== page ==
From: Asmus Freytag (email@example.com)
Date: Tue Nov 22 2005 - 14:37:19 CST
On 11/22/2005 1:02 AM, Otto Stolz wrote:
> Asmus Freytag had written:
>> In Germany the letters with umlaut may not be taught as separate
>> letters, ditto for the sharp-s.
> I had written:
>> Of course, the students are taught all the letters of the respective
>> writing systems; however, the list of graphemes is not recited, but
>> rather presented on sample copy.
Correct, some way or other people need to be taught to read or write
all the common features of their writing system.
> is a scan of a typical sample for beginners (with a special ruling for
> the 1st year). The headline reads "Lateinische Ausgangsschrift"
> (= Latin initial hand). Note the "ß" after "s", and the Umlauts
> after z, and Z, respectively. (In real life, I have never seen the
> alternate form of the "ß" given in this sample.)
Your sample shows several issues, one of which you acknowledge yourself.
The other is that such sample show hand-written forms of letters, and
the inventory of shapes may be different there (in addition to being more
difficult to collate to the printed sample shapes in Unicode).
More importantly, there is no guarantee that any single such listing is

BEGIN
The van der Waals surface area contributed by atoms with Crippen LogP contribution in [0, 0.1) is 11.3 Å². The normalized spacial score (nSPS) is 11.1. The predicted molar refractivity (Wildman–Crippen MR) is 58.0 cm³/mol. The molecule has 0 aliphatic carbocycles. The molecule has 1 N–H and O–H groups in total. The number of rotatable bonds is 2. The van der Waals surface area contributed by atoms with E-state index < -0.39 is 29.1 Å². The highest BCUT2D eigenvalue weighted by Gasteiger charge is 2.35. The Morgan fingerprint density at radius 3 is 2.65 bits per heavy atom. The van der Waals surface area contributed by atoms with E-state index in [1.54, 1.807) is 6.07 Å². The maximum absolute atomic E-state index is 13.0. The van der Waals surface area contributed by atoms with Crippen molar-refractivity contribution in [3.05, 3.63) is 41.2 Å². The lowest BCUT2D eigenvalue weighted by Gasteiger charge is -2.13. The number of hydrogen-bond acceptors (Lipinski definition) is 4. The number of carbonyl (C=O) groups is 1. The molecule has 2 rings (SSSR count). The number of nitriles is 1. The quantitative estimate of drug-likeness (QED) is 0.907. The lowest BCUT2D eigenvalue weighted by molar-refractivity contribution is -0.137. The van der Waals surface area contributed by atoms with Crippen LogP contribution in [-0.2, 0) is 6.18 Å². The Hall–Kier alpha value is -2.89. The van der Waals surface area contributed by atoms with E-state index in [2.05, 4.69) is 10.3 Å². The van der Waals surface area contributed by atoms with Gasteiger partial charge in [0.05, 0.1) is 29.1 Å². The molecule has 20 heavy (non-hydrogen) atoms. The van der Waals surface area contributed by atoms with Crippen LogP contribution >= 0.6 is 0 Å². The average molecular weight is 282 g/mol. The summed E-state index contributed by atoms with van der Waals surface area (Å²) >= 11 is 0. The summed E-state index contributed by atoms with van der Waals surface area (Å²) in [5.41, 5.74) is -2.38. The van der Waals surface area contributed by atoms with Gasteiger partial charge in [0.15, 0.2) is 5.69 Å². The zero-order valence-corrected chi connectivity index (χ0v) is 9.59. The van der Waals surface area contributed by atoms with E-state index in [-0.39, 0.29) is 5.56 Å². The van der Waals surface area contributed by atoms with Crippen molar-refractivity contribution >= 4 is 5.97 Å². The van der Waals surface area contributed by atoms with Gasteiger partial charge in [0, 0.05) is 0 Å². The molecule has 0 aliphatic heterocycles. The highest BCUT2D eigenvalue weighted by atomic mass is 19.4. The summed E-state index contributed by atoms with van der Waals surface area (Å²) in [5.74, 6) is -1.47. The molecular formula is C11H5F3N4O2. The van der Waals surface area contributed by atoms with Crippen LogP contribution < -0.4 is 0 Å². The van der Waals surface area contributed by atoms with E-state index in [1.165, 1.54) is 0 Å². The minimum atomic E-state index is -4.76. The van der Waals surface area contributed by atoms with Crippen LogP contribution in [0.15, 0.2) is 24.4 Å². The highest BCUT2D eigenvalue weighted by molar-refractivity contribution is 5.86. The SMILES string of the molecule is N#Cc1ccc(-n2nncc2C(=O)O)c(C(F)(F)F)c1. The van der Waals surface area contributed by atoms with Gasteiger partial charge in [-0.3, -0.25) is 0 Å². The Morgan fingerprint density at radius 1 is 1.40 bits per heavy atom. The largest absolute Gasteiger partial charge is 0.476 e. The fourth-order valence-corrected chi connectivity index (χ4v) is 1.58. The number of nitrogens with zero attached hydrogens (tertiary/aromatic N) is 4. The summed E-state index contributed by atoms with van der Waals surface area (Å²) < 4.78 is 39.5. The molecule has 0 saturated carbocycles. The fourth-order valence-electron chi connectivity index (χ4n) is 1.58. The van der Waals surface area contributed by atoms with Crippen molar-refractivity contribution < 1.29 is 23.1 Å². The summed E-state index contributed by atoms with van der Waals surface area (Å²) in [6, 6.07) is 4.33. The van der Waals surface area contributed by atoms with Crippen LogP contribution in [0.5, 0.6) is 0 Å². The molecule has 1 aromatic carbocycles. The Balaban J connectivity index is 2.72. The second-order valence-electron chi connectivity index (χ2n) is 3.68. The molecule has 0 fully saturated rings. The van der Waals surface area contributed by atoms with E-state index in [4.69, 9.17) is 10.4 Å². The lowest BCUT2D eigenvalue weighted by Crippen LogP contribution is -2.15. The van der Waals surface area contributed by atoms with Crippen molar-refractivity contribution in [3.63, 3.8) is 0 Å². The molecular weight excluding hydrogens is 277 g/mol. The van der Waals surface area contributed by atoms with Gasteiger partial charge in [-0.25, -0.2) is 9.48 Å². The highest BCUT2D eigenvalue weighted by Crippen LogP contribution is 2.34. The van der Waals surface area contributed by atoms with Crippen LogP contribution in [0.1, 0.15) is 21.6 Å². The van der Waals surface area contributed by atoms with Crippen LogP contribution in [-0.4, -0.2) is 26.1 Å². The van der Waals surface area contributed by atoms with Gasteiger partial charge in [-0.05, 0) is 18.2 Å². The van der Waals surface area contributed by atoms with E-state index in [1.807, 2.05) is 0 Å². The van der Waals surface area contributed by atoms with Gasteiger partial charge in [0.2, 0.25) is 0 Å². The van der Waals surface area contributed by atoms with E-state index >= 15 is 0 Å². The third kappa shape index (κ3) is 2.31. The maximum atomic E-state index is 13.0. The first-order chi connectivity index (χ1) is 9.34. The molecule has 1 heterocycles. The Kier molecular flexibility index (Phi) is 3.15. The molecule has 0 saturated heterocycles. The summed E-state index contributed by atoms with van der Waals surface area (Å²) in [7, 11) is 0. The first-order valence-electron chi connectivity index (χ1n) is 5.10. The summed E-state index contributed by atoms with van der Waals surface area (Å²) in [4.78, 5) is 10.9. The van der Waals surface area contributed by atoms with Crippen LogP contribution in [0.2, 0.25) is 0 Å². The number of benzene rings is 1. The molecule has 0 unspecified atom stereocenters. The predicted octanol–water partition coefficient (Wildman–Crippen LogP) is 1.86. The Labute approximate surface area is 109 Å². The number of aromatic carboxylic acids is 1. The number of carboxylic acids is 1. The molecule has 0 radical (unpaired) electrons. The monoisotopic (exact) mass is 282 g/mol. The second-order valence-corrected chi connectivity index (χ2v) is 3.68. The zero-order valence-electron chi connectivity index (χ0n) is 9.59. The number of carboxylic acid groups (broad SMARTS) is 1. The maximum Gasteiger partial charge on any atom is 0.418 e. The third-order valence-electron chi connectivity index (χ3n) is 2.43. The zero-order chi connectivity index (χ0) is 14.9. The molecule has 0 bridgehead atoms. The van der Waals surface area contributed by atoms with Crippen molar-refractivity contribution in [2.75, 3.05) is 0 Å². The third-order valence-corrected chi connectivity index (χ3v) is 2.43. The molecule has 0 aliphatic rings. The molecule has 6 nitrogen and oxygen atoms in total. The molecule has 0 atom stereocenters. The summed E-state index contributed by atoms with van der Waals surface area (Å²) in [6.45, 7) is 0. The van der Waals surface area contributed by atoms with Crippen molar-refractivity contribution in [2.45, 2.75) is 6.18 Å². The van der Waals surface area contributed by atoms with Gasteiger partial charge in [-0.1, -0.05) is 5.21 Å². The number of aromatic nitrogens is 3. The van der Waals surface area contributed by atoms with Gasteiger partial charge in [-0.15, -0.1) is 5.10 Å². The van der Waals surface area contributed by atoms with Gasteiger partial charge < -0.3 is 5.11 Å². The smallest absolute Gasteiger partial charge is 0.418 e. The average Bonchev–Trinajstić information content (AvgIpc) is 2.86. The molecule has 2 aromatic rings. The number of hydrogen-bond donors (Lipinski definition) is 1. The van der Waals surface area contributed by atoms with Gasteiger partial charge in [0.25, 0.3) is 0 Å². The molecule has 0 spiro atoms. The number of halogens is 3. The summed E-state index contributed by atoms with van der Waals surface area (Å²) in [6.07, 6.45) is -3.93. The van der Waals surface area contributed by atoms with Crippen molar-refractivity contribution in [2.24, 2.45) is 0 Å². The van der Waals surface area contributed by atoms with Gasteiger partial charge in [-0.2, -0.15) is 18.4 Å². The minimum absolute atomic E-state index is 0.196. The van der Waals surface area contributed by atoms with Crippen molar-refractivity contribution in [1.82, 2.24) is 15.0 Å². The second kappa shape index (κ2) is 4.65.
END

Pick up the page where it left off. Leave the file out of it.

complete. I have in my possession reproductions of historic lists for
German, some of which omit the umlauts, but one of which omits
only the u-umlaut, (even though I seem to recollect that it is the most
common of the three) while faithfully reproducing the other two.
> As I said before, these samples for beginners make a much better
> starting point for CLDR's exemplar characters than the alphabet
> (wich is more a collation sequence than a list of characters
> used). I reckon, this observation holds for other languages,
> as well.
They may or may not be sufficient when it comes to characters with
diacritics, see the evidence of my 'defective' samples above. The
reason for that (I speculate) has to do with the relative ease with
which simple diacritics can be attached to the more challenging letter
forms. That makes them susceptible to become part of the lore
that somehow doesn't get written down.
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